Disha Sharma This email address is being protected from spambots. You need JavaScript enabled to view it.1, Denise Mauzerall This email address is being protected from spambots. You need JavaScript enabled to view it.1,2

1 Center for Policy Research on Energy and Environment, School of Public and International Affairs, Princeton University, Princeton, NJ 08544, USA
2 Department of Civil and Environmental Engineering, Princeton University, Princeton, NJ 08544, USA


Received: August 18, 2021
Revised: November 7, 2021
Accepted: December 10, 2021

 Copyright The Author(s). This is an open access article distributed under the terms of the Creative Commons Attribution License (CC BY 4.0), which permits unrestricted use, distribution, and reproduction in any medium, provided the original author and source are cited.


Download Citation: ||https://doi.org/10.4209/aaqr.210204  


Cite this article:

Sharma, D., Mauzerall, D. (2022). Analysis of Air Pollution Data in India between 2015 and 2019. Aerosol Air Qual. Res. 22, 210204. https://doi.org/10.4209/aaqr.210204


HIGHLIGHTS

  • Analysis of PM10, PM2.5, SO2, NO2 and O3 measurements across India from 2015–2019.
  • First comprehensive analysis of Indian government and US Air-Now data.
  • More national ambient air quality standard exceedances in north than south India.
  • Provides baseline for evaluation of mitigation measures and atmospheric models.
 

ABSTRACT


India suffers from among the worst air pollution in the world. In response, a large government effort to increase air quality monitoring is underway. We present the first comprehensive analysis of government air quality observations from 2015–2019 for PM10, PM2.5, SO2, NO2 and O3 from the Central Pollution Control Board (CPCB) Continuous Ambient Air Quality Monitoring (CAAQM) network and the manual National Air Quality Monitoring Program (NAMP), as well as PM2.5 from the US Air-Now network. We address inconsistencies and data gaps in datasets using a rigorous procedure to ensure data representativeness. We find particulate pollution dominates the pollution mix across India with virtually all sites in northern India (divided at 23.5°N) exceeding the annual average PM10 and PM2.5 residential national ambient air quality standards (NAAQS) by 150% and 100% respectively, and in southern India exceeding the PM10 standard by 50% and the PM2.5 standard by 40%. Annual average SO2, NO2 and MDA8 O3 generally meet the residential NAAQS across India. Northern India has (~10%–130%) higher concentrations of all pollutants than southern India, with only SO2 having similar concentrations. Although inter-annual variability exists, we found no significant trend of these pollutants over the five-year period. In the five cities with Air-Now PM2.5 measurements - Delhi, Kolkata, Mumbai, Hyderabad and Chennai, there is reasonable agreement with CPCB data. The PM2.5 CPCB CAAQM data compares well with satellite derived annual surface PM2.5 concentrations (Hammer et al., 2020), with the exception of the western desert region prior to 2018 when surface measurements exceeded satellite retrievals. Our reanalyzed dataset is useful for evaluation of Indian air quality from satellite data, atmospheric models, and low-cost sensors. Our dataset also provides a baseline to evaluate the future success of National Clean Air Programme as well as aids in assessment of existing and future air pollution mitigation policies.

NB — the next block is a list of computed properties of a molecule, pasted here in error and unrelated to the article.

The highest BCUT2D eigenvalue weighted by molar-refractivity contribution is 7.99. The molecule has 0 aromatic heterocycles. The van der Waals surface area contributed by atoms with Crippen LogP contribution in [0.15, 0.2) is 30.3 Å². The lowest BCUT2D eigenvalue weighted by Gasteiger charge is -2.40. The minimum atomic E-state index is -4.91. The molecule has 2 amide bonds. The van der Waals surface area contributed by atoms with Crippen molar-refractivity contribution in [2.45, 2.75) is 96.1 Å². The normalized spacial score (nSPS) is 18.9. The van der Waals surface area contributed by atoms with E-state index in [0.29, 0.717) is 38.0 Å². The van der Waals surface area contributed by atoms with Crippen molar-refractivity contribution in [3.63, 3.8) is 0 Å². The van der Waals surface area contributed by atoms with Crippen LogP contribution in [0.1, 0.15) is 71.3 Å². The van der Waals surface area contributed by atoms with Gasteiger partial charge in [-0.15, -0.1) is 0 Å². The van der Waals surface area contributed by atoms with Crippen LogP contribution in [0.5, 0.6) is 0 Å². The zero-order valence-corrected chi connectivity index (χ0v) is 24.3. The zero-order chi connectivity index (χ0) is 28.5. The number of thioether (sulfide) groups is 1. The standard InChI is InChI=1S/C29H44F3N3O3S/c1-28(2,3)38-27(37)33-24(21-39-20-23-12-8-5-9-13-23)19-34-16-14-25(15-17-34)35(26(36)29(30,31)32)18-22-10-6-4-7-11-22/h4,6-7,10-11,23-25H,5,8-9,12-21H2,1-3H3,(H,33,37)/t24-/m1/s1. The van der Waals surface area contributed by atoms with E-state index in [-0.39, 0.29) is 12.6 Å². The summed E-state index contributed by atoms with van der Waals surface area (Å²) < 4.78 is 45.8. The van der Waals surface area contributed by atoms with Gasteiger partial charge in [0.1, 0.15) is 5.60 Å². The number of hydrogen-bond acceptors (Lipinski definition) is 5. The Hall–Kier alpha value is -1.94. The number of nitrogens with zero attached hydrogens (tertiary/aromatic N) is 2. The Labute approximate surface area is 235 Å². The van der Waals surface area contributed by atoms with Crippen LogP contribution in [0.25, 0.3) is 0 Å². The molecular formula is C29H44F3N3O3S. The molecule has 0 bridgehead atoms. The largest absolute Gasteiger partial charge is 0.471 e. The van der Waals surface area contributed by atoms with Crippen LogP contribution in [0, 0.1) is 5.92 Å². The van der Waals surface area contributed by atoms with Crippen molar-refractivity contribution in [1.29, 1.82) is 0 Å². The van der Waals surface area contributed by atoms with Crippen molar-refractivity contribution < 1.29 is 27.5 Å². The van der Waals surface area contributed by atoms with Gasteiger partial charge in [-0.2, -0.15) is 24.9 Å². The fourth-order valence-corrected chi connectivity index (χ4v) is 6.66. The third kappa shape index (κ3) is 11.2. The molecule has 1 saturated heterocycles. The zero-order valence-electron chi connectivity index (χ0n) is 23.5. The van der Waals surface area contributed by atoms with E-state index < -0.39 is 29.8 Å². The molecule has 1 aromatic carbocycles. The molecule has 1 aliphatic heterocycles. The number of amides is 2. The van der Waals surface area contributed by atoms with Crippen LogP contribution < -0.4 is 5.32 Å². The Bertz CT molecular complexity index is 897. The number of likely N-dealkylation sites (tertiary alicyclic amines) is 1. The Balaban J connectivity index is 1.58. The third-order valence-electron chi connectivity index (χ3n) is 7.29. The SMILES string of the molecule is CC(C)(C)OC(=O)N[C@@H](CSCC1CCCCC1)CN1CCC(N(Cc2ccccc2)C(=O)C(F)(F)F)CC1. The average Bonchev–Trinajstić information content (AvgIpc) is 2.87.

Keywords: Air pollution, India, surface observations, CPCB, continuous and manual data, US AirNow




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